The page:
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Asian Art
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Photo credit: Yale University Art Gallery
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Photo credit: Yale University Art Gallery

Court Lady

first half 8th century c.e.

Earthenware with slip and traces of pigment

17 5/8 × 5 1/4 in. (44.8 × 13.3 cm)
Gift of the Associates in Fine Arts
A new concept of beauty, featuring full-figured women with elaborate hairstyles, emerged in China in the early eighth century C.E. This change has often been associated with Yang Guifei, the beloved and influential concubine of the emperor Xuanzong (r. 713–56 C.E.). While Yang rose to power in the 740s, evidence of the taste for voluptuous women appears in tombs that date as early as the 720s.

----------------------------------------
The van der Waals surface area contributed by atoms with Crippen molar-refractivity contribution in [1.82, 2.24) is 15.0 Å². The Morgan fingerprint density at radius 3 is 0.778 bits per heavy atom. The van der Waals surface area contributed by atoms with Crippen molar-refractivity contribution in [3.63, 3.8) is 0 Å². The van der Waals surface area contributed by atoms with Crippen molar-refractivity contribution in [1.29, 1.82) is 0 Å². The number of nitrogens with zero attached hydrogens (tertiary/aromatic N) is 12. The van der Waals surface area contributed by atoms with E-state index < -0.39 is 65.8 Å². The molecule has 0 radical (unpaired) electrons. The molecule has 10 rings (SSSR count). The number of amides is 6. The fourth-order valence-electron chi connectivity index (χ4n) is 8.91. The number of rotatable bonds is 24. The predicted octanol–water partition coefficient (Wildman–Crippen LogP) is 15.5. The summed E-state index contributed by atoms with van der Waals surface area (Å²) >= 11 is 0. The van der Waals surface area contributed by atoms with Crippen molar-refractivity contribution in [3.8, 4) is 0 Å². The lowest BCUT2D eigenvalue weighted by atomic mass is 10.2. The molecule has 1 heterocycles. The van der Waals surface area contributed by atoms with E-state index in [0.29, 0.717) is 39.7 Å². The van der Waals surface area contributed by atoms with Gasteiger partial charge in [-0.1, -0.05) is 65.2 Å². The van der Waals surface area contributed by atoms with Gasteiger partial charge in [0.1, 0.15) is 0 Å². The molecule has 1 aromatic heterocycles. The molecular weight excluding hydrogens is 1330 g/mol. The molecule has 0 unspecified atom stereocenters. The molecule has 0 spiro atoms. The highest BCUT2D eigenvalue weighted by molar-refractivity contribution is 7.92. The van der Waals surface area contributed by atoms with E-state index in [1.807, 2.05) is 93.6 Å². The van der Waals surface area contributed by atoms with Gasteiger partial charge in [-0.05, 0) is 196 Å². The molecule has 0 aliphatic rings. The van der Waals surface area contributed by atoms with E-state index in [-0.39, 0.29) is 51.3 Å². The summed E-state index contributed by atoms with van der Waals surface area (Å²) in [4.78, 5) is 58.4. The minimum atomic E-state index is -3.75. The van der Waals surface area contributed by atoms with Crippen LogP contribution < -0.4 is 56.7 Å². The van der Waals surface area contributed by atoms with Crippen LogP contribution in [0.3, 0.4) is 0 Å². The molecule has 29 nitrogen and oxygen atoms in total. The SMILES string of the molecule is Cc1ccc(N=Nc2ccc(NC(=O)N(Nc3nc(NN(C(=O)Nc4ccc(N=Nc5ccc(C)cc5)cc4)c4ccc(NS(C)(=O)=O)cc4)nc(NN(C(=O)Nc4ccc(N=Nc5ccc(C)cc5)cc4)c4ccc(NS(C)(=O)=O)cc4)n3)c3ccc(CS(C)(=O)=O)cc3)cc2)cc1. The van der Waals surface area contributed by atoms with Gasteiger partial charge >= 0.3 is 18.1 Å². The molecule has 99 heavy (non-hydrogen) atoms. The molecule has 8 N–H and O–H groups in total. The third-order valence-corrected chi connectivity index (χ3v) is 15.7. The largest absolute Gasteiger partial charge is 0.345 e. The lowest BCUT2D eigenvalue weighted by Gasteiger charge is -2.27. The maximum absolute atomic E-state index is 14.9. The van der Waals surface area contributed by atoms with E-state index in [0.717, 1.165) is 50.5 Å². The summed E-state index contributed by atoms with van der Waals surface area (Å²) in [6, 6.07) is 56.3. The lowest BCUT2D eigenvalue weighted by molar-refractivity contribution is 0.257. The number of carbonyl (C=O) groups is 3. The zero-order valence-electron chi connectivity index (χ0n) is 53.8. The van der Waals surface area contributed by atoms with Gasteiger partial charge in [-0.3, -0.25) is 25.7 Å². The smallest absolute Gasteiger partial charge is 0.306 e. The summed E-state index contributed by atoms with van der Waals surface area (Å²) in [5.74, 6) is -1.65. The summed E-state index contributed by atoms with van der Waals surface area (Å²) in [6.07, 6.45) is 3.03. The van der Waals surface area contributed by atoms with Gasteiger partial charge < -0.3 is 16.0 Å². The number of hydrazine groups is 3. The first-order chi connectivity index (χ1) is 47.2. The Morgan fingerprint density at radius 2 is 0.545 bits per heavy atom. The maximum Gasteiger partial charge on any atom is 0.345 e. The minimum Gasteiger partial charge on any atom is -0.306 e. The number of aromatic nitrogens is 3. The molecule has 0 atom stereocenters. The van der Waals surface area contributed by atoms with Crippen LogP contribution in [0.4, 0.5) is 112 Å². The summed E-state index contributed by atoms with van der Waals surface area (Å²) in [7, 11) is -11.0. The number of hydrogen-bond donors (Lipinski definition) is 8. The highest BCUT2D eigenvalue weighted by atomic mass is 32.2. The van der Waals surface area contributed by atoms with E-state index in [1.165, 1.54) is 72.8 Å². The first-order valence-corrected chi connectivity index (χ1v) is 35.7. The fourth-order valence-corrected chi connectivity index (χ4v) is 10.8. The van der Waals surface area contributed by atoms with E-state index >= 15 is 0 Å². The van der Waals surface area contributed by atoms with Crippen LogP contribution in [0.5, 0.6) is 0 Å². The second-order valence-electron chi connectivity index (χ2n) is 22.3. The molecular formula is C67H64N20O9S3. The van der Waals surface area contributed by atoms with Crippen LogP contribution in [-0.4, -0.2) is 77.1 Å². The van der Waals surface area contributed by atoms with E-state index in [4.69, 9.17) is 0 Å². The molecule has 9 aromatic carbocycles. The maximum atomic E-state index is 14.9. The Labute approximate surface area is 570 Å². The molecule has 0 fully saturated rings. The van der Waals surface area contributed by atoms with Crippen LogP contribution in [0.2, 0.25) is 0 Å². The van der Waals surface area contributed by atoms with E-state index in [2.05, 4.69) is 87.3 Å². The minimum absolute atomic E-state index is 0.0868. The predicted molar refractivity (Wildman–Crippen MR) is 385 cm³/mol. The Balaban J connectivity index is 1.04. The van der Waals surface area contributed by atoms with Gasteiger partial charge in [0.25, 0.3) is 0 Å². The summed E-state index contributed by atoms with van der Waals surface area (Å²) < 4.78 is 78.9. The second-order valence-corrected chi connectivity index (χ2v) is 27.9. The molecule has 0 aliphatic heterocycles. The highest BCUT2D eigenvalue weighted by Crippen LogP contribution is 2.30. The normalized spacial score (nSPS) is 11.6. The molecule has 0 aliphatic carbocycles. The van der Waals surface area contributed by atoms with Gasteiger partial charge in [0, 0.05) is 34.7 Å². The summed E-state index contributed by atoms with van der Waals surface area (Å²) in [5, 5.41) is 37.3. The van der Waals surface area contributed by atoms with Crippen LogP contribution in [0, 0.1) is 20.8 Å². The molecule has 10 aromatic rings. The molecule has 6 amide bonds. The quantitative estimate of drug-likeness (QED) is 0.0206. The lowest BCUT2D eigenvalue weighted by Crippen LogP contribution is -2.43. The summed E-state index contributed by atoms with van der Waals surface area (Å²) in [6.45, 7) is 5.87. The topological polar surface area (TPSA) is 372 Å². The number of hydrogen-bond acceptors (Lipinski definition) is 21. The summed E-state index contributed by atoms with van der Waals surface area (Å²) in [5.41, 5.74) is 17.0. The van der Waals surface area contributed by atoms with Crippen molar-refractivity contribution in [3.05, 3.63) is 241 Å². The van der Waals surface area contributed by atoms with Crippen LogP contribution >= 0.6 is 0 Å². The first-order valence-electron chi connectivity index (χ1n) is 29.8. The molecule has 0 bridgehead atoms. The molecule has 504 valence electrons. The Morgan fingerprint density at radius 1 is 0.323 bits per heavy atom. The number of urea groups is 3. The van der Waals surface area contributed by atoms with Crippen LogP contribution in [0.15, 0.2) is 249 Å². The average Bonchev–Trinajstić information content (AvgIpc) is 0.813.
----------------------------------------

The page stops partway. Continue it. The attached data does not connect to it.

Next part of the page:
On view
Tang dynasty (618–907 C.E.)

Yamanaka & Co., New York, 1930; Associates in Fine Arts, New Haven, Conn.; Yale University Art Gallery, New Haven, Conn.


George J. Lee, Selected Far Eastern Art in the Yale University Art Gallery (New Haven, Conn.: Yale University Press, 1970), 202, no. 406, ill.

Ezekiel Schloss, Ming Ch’i: Clay Figures Reflecting Life in Ancient China, exh. cat. (Katonah, N.Y.: Katonah Gallery, 1975), no. 88.

Mimi Gardner Gates, The Communion of Scholars: Chinese Art at Yale, exh. cat. (New York: China House Gallery, 1982), 54–55, no. 19, ill.

Handbook of the Collections, exh. cat. (New Haven, Conn.: Yale University Art Gallery, 1992), 288, ill.

Note: This electronic record was created from historic documentation that does not necessarily reflect the Yale University Art Gallery’s complete or current knowledge about the object. Review and updating of such records is ongoing.